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After nine seasons WSSU baseball program is being dropped to help other sports

After nine seasons WSSU baseball program is being dropped to help other sports

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Coach Kevin Ritsche has a 297-160 record in nine seasons as baseball coach at Winston-Salem State. In announcing the decision to drop the program, interim athletics director George Knox said: “This was a university decision. This was a tough decision to make when you have to tell student-athletes their fate.”

Winston-Salem State, in an effort to increase scholarship dollars for its revenue sports, has decided to drop its baseball program.

The school made the announcement Friday afternoon.

Coach Kevin Ritsche, who has run the program for the past nine seasons, learned of the decision in an afternoon meeting with interim athletics director George Knox. In a later meeting with about half of the players present because of spring break, Knox told them about disbanding the program after this season.

Knox said a big reason for dropping baseball is that the CIAA no longer sponsors the sport.

“This was a university decision,” Knox said. “This was a tough decision to make when you have to tell student-athletes their fate.”

Knox said the budget for the baseball team is about $350,000 and that would be used to help other sports.

Knox said all of the players on scholarships will keep them until they graduate from WSSU.

“If a freshman is on scholarship and he decides to stay the next three years and graduate, he’ll keep that scholarship,” he said.

The baseball program, which is in its second season as an independent, is 14-7 this season. The team will play the rest of the season and will try to receive an at-large bid for the Division II regional playoffs. Competing as an independent in 2018, WSSU went 30-20 and did not make the regional playoffs.

Ritsche, along with hitting coach Rob Woodall, started the program from scratch in 2010 after the Rams rejoined the CIAA after flirting with going to Division I. In seven seasons in the CIAA, the Rams won six conference championships, one of the best stretches in conference history.

Heading into this weekend’s games, Ritsche, a six-time CIAA coach of the year, has compiled an overall record of 297-160.

Because WSSU doesn’t have a baseball field, it has rented BB&T Ballpark from the Winston-Salem Dash and the city since the program was brought back.

That has come at a hefty price. This year, the school rented the park for $42,000 to play 23 games, which includes practice time, according to Ritsche. WSSU’s final game at BB&T Ballpark will be played April 23 against Catawba.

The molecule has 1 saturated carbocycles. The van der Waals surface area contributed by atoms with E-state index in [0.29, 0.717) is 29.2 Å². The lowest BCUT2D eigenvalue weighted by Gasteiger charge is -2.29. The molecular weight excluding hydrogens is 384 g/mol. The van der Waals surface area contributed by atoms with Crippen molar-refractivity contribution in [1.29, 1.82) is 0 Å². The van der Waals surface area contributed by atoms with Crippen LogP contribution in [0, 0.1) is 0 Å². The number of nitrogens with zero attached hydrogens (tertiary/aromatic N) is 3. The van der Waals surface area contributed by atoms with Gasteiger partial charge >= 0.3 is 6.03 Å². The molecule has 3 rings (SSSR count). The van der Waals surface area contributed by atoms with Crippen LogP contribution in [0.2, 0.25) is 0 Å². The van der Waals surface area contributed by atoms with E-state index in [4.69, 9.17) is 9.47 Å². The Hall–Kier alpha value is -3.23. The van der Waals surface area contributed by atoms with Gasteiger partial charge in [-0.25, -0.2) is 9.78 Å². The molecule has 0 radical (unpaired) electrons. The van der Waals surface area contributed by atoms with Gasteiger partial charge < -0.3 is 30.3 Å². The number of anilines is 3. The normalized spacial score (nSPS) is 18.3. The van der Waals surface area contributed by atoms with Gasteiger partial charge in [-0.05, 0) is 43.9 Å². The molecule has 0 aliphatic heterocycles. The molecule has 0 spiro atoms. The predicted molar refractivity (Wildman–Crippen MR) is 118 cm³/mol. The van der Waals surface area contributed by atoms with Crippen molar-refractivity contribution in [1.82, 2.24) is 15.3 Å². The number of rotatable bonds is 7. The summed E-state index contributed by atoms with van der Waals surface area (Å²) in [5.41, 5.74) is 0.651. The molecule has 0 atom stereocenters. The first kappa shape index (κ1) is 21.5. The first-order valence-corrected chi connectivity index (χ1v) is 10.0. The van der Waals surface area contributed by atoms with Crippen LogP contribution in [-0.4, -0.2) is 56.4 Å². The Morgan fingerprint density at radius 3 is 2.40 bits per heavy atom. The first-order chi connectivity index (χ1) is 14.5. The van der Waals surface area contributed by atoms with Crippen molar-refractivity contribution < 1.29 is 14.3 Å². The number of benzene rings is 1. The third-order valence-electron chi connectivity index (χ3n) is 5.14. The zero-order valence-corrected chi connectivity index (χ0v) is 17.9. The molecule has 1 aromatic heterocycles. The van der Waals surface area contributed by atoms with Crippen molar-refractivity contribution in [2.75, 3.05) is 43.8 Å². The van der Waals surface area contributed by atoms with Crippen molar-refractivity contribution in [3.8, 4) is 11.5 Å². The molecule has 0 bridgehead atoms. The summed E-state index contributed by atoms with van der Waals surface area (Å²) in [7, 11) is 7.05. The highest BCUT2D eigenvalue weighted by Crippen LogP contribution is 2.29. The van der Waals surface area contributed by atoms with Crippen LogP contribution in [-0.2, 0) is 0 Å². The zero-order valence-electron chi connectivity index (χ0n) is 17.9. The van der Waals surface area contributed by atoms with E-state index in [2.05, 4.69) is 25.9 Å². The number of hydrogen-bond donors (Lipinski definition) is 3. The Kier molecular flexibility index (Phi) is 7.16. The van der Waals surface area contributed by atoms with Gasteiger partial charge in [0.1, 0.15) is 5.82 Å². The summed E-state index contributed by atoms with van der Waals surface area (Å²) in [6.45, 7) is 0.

The Rams have played and practiced there every season, something Ritsche said was a big advantage in luring some of the top players from our area.

Despite the news about the program being disbanded, Ritsche says he’s committed to this year’s team.

“My goals don’t change for the kids, and I’m just going to spend the rest of the season making sure that I give them all the support that they need and help them as much as I can.” he said. “It’s tough to build a program that has changed the image of WSSU athletics in such a positive manner for nine years only to see it disappear.

“I feel sorry for the kids and tried to convince administration to wait five weeks and let the seniors enjoy their last season and a chance to compete in the playoffs. I feel it was taken away prematurely and I’m sorry for that.”

The program has around five scholarships that is spread around to its 26 players, with most of those players coming from the Triad. Of the 26 players on the roster 14 are from the area.

One local player is center fielder E.P. Reese, who played baseball at North Davidson High and is a transfer from N.C. State and Liberty. Reese’s father, Ed, heard about the news and was blindsided.

“He loves it there and he loves the coaches and everything about the program and the school,” Ed Reese said. “It’s a shame this is happening. E.P. made the Dean’s List first semester and was doing well so this will hit him hard.”

Ed said the hope for his son is to have a good season so he could possibly get drafted by a team in major leagues.

“He’ll be playing baseball again next season somewhere, but it won’t be at Winston-Salem State now that this announcement has been made,” Ed said. “This really sucks for all those guys on the team.”

Before the baseball program was resurrected in 2010, it had been dormant for 32 years.

One reason WSSU reinstated baseball was to get back in the CIAA soon after deciding not to continue its trek to Division I and the MEAC. As part of the CIAA bylaws a school joining the league at that time had to offer baseball.

One highlight for the program took place in June when Randy Norris, a star outfielder, was drafted by the San Francisco Giants in the 19th round. Norris was a three-year starter from High Point who is at sprint training with the Giants in Scottsdale, Ariz.

This is the first time WSSU has cut a sport since 2012 when it dropped the men’s golf program. Knox, however, said the men’s golf program will be reinstated next spring.

“We are adding men’s golf, and that’s a sport we haven’t had here in awhile,” Knox said. (336) 727-4081 @johndellWSJ


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